How the rise of the indie traveler is changing the travel landscape

Independent travelers have far greater freedom to custom-design their vacations.

INDEPENDENT travel – where vacationers plan their own itinerary and make their own bookings – is growing in popularity against typical package holidays. 

In a recent survey, Booking.com found 56 percent of the 13,000 people polled, wanted to try independent travel in the future, a desire particularly strong among travelers from the US, Brazil, India, Thailand and China.

But the trend is disputed by some travel agencies. In a press release last August, travel advisers Cruise Planners reported a growing demand for their services, especially among millennials who they say are keen to utilize the expertise of “well-traveled” professionals.

With such varying reports, here’s a closer look at indie-travel and its effects on the industry.

Benefits and pitfalls

Independent travelers have far greater freedom to custom-design their vacations. They can try different accommodation options, make the most of cheap travel offers and enjoy the flexibility that comes with planning their own schedules.

For explorers, indie-travel is also a gateway to authentic, cultural experiences and new discoveries.

But self-managed travel has its drawbacks. The seemingly endless options can be overwhelming and require hours of research and planning. For Australians, this is a particular bugbear as one in four spends half their annual leave each year planning and booking vacations according to Kayak.

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If things don’t go to plan, indie-travelers can also experience additional problems. In some countries, flight-inclusive package holidays include added assurances to protect consumers. But travelers that book directly must instead rely solely on their vacation insurance if things go wrong.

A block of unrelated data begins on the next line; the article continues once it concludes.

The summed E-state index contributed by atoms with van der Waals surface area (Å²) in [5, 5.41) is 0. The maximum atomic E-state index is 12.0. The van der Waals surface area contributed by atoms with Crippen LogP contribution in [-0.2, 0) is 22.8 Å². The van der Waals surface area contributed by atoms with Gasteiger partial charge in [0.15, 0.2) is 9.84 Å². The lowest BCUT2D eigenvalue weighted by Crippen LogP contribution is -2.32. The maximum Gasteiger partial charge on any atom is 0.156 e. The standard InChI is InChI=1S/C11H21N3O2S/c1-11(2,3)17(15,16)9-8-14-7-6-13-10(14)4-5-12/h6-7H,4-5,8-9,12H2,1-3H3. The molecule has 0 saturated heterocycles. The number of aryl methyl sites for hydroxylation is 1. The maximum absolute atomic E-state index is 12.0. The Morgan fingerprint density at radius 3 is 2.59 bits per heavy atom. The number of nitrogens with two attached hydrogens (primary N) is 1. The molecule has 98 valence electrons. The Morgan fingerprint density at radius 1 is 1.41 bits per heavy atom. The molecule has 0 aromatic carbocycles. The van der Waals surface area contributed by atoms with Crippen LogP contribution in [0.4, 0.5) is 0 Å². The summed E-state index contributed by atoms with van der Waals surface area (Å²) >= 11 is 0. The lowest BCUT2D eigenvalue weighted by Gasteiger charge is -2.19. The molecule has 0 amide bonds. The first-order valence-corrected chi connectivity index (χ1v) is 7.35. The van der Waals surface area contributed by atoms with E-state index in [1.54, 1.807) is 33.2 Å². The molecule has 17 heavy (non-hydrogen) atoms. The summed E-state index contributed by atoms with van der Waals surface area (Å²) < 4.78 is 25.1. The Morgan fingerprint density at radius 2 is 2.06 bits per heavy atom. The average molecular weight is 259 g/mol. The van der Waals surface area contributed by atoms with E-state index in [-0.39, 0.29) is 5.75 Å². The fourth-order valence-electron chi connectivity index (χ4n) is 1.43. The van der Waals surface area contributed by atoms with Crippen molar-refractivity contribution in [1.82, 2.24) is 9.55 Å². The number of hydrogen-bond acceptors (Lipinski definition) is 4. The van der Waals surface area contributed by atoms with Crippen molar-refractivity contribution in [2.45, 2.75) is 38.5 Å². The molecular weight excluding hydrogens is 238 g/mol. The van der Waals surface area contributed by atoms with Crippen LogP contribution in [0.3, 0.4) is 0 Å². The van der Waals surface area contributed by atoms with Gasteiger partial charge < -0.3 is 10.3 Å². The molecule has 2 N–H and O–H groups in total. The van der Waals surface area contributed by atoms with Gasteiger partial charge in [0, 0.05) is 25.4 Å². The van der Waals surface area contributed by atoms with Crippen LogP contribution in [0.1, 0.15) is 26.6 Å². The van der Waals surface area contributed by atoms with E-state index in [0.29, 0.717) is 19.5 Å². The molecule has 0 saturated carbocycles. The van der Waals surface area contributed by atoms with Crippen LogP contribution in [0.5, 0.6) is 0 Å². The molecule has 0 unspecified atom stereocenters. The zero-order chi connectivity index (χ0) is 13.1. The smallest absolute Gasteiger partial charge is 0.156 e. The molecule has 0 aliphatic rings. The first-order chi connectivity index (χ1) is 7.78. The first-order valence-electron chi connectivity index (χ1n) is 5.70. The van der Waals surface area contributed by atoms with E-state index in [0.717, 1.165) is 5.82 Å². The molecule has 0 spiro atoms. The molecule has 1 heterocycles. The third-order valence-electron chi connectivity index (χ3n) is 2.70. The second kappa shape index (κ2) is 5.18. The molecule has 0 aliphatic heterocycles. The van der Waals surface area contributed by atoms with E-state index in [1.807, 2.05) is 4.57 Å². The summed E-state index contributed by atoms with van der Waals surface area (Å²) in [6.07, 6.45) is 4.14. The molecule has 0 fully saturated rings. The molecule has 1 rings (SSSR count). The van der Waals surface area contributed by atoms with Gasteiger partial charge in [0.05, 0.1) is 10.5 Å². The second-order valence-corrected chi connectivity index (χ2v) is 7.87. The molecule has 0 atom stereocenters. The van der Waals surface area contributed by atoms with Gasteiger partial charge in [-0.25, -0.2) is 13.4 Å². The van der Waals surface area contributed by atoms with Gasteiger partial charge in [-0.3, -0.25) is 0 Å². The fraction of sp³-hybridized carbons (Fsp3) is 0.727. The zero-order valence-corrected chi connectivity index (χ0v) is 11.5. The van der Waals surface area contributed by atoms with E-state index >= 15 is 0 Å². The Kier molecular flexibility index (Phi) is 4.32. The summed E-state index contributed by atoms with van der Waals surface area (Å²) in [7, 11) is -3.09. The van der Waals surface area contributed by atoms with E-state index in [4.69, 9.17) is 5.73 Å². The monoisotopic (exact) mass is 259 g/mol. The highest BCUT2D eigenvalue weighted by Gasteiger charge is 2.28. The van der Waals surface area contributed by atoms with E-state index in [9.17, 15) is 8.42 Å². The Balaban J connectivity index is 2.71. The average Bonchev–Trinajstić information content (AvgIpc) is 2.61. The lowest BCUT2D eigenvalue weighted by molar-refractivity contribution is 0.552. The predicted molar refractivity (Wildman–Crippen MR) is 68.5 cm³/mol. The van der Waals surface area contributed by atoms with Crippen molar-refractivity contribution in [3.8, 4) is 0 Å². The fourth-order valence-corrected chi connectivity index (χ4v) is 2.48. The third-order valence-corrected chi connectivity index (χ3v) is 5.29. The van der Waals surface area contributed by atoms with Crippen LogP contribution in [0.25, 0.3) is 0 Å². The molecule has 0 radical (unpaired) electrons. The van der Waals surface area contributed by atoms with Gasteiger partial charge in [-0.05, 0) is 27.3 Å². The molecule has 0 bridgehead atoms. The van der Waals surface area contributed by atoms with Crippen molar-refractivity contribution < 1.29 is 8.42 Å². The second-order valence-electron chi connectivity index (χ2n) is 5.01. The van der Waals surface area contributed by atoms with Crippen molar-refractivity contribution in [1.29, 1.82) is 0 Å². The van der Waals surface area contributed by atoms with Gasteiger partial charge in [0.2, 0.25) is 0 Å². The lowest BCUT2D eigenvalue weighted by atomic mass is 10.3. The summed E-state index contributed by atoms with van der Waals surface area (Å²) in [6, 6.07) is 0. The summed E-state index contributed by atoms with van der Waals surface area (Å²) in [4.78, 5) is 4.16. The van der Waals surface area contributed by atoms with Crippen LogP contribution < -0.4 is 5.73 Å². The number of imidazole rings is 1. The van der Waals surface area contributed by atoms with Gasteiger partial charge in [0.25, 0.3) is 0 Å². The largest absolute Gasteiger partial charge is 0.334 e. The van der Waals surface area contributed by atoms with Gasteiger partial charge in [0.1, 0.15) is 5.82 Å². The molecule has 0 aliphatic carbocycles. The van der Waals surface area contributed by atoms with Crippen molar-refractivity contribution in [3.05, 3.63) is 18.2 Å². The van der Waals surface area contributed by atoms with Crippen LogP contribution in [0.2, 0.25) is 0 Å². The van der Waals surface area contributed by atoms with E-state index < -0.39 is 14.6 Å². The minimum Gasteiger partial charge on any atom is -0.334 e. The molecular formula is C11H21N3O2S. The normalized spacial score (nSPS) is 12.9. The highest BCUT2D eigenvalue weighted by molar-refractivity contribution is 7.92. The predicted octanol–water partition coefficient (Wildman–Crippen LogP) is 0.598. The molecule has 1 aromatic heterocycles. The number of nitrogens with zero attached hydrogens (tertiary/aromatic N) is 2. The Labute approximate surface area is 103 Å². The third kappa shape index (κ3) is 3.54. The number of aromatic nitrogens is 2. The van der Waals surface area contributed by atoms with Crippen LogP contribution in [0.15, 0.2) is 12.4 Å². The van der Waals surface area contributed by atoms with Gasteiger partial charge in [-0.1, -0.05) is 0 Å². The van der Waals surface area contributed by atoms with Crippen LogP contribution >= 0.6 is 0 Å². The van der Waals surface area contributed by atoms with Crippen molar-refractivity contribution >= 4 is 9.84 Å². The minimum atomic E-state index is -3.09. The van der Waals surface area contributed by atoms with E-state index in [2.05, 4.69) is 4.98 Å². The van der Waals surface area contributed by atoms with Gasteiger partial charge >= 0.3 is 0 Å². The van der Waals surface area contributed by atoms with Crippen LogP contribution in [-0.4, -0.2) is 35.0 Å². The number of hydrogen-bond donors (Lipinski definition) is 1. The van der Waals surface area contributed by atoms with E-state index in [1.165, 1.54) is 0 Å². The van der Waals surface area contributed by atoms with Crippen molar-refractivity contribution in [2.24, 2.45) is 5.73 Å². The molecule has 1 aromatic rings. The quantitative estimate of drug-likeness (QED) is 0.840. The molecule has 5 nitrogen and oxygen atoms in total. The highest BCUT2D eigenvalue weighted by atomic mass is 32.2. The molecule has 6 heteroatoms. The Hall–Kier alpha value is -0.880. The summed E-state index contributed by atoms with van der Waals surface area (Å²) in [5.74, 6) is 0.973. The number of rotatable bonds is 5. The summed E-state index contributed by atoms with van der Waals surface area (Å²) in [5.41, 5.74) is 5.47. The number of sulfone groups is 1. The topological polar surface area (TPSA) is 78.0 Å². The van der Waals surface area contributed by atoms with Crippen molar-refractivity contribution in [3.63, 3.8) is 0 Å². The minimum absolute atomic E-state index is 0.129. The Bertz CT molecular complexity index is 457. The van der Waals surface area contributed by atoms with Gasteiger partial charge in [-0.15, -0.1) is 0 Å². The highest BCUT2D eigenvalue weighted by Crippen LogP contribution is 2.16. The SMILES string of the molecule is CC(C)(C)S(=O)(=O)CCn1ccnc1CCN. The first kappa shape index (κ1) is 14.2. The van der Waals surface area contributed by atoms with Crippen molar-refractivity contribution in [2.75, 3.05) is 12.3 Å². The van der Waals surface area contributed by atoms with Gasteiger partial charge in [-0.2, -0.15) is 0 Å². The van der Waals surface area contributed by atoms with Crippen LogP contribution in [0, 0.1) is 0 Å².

Changing travel landscape

Despite these shortcomings, the trend towards independent travel continues to gain pace with various consequences for the industry.

As indie-travelers often plan and book their vacations online, they could be fuelling competition for direct booking among travel retailers. But the shift in favor of do-it-yourself travel may also be contributing to the growing number of travel agency and tour operator closures.

As the demise of Asia-Euro Holidays, Five Stars Tours and The All Leisure Group has shown, not even well-established companies are immune from the changes underway.

Yet, many still believe there is a place for travel agents because as a physical point of contact, they offer a human touch –something the web and new technology still struggle to replicate.

Can travel agencies compete?

To remain relevant in an industry increasingly driven by desires for greater individuality and a more tailored-made experience, travel agencies will need to offer something more innovative than cookie-cutter holiday packages.

Some have chosen to embrace the changing times by specializing in niche travel like adventure, couples only, family orientated or LGBT-friendly vacations. In this way, they can meet the needs of travelers that want the simplicity of a holiday package, but with options that better reflect their more specific requirements.

The future

As the travel industry continues to evolve, two things appear certain. To engage new generations of internet-savvy travelers and compete with direct booking, travel agencies will need to develop a strong multi-channel presence. This could include better online facilities, use of app technology and a more enticing social media strategy.

But more significantly, they will need to prove they understand the needs and wants of vacationers, or more may simply choose to book and travel independently.

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